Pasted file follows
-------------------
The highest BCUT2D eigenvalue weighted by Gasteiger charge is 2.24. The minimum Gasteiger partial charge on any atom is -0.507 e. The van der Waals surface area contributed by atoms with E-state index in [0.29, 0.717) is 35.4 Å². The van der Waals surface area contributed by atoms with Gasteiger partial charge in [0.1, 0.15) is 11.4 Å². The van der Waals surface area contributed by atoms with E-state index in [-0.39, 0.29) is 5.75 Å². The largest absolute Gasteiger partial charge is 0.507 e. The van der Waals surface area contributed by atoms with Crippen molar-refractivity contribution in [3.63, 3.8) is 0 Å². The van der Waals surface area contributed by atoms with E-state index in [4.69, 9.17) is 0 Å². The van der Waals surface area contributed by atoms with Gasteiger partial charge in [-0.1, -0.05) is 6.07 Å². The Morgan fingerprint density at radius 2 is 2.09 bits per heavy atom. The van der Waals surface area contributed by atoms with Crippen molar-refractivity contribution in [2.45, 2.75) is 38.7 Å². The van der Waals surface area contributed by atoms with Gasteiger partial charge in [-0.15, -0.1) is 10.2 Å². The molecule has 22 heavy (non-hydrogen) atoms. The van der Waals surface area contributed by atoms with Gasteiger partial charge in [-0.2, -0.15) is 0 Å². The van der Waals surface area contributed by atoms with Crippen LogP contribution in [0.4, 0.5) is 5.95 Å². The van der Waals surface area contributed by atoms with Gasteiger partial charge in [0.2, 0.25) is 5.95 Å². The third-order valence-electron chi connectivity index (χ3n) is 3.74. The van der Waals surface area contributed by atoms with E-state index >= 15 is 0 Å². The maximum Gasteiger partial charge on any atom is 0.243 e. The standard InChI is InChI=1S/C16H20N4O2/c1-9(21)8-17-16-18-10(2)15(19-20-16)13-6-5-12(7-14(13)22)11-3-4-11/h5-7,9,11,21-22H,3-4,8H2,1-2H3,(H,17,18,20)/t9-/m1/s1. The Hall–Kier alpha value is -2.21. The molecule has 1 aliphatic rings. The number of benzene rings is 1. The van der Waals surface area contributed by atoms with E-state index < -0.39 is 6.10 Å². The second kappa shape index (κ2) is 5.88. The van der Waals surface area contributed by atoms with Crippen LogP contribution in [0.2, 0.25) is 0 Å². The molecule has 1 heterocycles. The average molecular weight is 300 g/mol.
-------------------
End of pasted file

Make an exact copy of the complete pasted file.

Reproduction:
The highest BCUT2D eigenvalue weighted by Gasteiger charge is 2.24. The minimum Gasteiger partial charge on any atom is -0.507 e. The van der Waals surface area contributed by atoms with E-state index in [0.29, 0.717) is 35.4 Å². The van der Waals surface area contributed by atoms with Gasteiger partial charge in [0.1, 0.15) is 11.4 Å². The van der Waals surface area contributed by atoms with E-state index in [-0.39, 0.29) is 5.75 Å². The largest absolute Gasteiger partial charge is 0.507 e. The van der Waals surface area contributed by atoms with Crippen molar-refractivity contribution in [3.63, 3.8) is 0 Å². The van der Waals surface area contributed by atoms with E-state index in [4.69, 9.17) is 0 Å². The van der Waals surface area contributed by atoms with Gasteiger partial charge in [-0.1, -0.05) is 6.07 Å². The Morgan fingerprint density at radius 2 is 2.09 bits per heavy atom. The van der Waals surface area contributed by atoms with Crippen molar-refractivity contribution in [2.45, 2.75) is 38.7 Å². The van der Waals surface area contributed by atoms with Gasteiger partial charge in [-0.15, -0.1) is 10.2 Å². The molecule has 22 heavy (non-hydrogen) atoms. The van der Waals surface area contributed by atoms with Gasteiger partial charge in [-0.2, -0.15) is 0 Å². The van der Waals surface area contributed by atoms with Crippen LogP contribution in [0.4, 0.5) is 5.95 Å². The van der Waals surface area contributed by atoms with Gasteiger partial charge in [0.2, 0.25) is 5.95 Å². The third-order valence-electron chi connectivity index (χ3n) is 3.74. The van der Waals surface area contributed by atoms with E-state index >= 15 is 0 Å². The maximum Gasteiger partial charge on any atom is 0.243 e. The standard InChI is InChI=1S/C16H20N4O2/c1-9(21)8-17-16-18-10(2)15(19-20-16)13-6-5-12(7-14(13)22)11-3-4-11/h5-7,9,11,21-22H,3-4,8H2,1-2H3,(H,17,18,20)/t9-/m1/s1. The Hall–Kier alpha value is -2.21. The molecule has 1 aliphatic rings. The number of benzene rings is 1. The van der Waals surface area contributed by atoms with E-state index < -0.39 is 6.10 Å². The second kappa shape index (κ2) is 5.88. The van der Waals surface area contributed by atoms with Crippen LogP contribution in [0.2, 0.25) is 0 Å². The molecule has 1 heterocycles. The average molecular weight is 300 g/mol.